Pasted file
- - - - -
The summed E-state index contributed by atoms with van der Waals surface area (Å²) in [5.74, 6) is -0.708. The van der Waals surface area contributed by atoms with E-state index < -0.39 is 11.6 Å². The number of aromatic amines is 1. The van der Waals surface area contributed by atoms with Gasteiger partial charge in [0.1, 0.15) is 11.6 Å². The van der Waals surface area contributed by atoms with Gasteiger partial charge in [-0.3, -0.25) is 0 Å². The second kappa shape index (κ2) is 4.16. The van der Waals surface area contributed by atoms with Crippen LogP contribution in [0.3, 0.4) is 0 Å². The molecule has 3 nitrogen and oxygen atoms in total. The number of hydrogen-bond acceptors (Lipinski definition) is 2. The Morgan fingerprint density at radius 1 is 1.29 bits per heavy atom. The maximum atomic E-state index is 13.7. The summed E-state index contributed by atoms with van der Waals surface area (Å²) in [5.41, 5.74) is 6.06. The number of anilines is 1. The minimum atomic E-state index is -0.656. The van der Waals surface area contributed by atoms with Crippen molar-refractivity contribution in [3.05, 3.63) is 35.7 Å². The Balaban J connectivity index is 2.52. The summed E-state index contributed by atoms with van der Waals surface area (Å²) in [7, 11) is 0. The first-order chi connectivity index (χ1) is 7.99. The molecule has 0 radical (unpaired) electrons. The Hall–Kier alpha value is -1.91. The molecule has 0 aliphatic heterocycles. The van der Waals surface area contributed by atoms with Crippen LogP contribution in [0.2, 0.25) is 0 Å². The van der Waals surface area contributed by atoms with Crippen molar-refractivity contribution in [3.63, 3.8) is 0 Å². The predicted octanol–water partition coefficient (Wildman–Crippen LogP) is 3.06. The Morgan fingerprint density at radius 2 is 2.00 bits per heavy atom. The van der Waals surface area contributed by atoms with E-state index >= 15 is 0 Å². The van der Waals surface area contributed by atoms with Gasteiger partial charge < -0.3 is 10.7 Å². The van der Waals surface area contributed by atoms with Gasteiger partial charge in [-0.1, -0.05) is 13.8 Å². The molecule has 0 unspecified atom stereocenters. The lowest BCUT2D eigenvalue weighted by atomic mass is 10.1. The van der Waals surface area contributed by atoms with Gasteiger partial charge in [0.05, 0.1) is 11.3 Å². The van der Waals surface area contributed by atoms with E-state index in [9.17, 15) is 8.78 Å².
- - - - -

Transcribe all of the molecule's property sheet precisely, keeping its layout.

The summed E-state index contributed by atoms with van der Waals surface area (Å²) in [5.74, 6) is -0.708. The van der Waals surface area contributed by atoms with E-state index < -0.39 is 11.6 Å². The number of aromatic amines is 1. The van der Waals surface area contributed by atoms with Gasteiger partial charge in [0.1, 0.15) is 11.6 Å². The van der Waals surface area contributed by atoms with Gasteiger partial charge in [-0.3, -0.25) is 0 Å². The second kappa shape index (κ2) is 4.16. The van der Waals surface area contributed by atoms with Crippen LogP contribution in [0.3, 0.4) is 0 Å². The molecule has 3 nitrogen and oxygen atoms in total. The number of hydrogen-bond acceptors (Lipinski definition) is 2. The Morgan fingerprint density at radius 1 is 1.29 bits per heavy atom. The maximum atomic E-state index is 13.7. The summed E-state index contributed by atoms with van der Waals surface area (Å²) in [5.41, 5.74) is 6.06. The number of anilines is 1. The minimum atomic E-state index is -0.656. The van der Waals surface area contributed by atoms with Crippen molar-refractivity contribution in [3.05, 3.63) is 35.7 Å². The Balaban J connectivity index is 2.52. The summed E-state index contributed by atoms with van der Waals surface area (Å²) in [7, 11) is 0. The first-order chi connectivity index (χ1) is 7.99. The molecule has 0 radical (unpaired) electrons. The Hall–Kier alpha value is -1.91. The molecule has 0 aliphatic heterocycles. The van der Waals surface area contributed by atoms with Crippen LogP contribution in [0.2, 0.25) is 0 Å². The van der Waals surface area contributed by atoms with Crippen molar-refractivity contribution in [3.63, 3.8) is 0 Å². The predicted octanol–water partition coefficient (Wildman–Crippen LogP) is 3.06. The Morgan fingerprint density at radius 2 is 2.00 bits per heavy atom. The van der Waals surface area contributed by atoms with E-state index >= 15 is 0 Å². The van der Waals surface area contributed by atoms with Gasteiger partial charge < -0.3 is 10.7 Å². The van der Waals surface area contributed by atoms with Gasteiger partial charge in [-0.1, -0.05) is 13.8 Å². The molecule has 0 unspecified atom stereocenters. The lowest BCUT2D eigenvalue weighted by atomic mass is 10.1. The van der Waals surface area contributed by atoms with Gasteiger partial charge in [0.05, 0.1) is 11.3 Å². The van der Waals surface area contributed by atoms with E-state index in [9.17, 15) is 8.78 Å².